While in general small particles pack more closely than larger ones, poorer packing can be offset by a broad particle size distribution. In this case, smaller particles fill the voids between large ones creating a more densely packed cake.
Two examples of materials widely used in drilling muds that are closely specified in terms of particle size are barite and calcium carbonate.
Barite is a mineral commonly used in both aqueous and non-aqueous drilling muds as a weighting agent, to control the density of the mud. Particle size is important because coarse particles have a tendency to settle out, impairing equipment performance, while excessive fines are associated with inadequate weighting and formation damage.
The American Petroleum Institute (API) therefore specifies that for barite used in drilling mud applications, the fraction above 75 microns should be minimal and the per centage of material below 6 microns no higher than 30percent by weight. Fig. 1 shows particle size distribution data for barite samples produced by different suppliers in line with this API specification.
The results indicate the samples conform to the defined requirements, particularly with respect to fines content.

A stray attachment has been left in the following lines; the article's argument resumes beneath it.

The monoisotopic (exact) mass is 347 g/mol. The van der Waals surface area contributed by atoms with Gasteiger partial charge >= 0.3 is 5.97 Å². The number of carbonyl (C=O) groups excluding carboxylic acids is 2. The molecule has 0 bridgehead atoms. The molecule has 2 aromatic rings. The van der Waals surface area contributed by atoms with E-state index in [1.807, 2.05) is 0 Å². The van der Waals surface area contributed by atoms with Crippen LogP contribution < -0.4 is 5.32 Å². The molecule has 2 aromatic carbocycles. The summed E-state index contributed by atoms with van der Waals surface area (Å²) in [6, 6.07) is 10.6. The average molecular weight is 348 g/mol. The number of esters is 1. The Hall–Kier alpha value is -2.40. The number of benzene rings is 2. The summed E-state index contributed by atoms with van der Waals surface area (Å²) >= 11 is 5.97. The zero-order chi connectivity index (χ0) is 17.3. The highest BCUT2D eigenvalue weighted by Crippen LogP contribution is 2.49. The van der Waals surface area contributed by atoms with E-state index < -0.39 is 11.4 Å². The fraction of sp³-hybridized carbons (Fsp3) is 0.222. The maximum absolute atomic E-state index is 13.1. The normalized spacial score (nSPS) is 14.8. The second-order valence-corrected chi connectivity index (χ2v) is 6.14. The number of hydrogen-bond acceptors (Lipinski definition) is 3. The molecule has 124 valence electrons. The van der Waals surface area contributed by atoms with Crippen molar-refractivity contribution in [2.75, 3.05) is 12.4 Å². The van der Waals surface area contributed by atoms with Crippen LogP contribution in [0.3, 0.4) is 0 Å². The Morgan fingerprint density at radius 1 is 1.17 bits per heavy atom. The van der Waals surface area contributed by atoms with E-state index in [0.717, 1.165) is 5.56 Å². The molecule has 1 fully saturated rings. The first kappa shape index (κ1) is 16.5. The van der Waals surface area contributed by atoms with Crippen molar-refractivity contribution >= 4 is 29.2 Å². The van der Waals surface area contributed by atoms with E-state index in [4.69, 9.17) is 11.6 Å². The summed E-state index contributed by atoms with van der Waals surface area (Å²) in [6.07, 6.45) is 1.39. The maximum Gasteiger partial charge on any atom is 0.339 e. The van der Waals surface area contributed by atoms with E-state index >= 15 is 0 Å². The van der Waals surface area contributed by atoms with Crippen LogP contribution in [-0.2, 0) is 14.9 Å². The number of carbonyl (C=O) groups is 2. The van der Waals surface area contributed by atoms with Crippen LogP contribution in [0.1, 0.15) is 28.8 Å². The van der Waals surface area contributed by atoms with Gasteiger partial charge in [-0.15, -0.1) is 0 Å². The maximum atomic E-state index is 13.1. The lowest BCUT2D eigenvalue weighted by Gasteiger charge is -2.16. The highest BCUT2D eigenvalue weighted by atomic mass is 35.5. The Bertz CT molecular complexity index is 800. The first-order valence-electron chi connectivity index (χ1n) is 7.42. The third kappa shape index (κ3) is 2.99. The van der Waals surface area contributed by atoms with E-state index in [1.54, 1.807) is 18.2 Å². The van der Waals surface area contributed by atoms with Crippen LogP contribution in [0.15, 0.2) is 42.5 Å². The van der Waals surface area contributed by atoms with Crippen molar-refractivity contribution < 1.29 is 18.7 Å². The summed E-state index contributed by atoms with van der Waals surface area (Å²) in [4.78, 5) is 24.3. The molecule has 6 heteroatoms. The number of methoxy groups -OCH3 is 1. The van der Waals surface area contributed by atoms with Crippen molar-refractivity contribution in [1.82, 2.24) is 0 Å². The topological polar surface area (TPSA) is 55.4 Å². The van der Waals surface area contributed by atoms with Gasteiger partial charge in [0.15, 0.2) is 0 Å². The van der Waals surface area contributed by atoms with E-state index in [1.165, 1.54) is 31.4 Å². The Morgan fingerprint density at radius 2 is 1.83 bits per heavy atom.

Calcium carbonate is used as a bridging material and also a weighting agent, often in preference to barite because it is acid-soluble and therefore easily dissolved during final cleaning of the production zone. Because calcium carbonate is used to deliver both adequate weighting and effective bridging, optimal particle size is formation-dependent.
Different grades of calcium carbonate are therefore available ranging from coarse (>100 microns Dv50) to ultra-fine (<10microns Dv50). Fig. 2 shows data for these different grades, with each one being designed to operate within a different type of geological formation.
Measuring the particle size
The particle size data for calcium carbonate and barite shown above were measured using a Mastersizer 2000 from Malvern Instruments, a laser diffraction analyser with a broad dynamic range suitable for measuring the different components of drilling muds.
Laser diffraction is a well-established technique used widely for the analysis of wet samples; however, sample dilution is a frequent requirement as measurement is viable only if light can penetrate the material.
For mud analysis, dilution and dispersion methodologies need to be carefully considered and controlled to avoid inaccuracies in the results.
Sharma et al4, for example, showed that particle size distributions reported for Bentonites can be completely different when using either water or isopropyl alcohol (IPA) as a dispersant.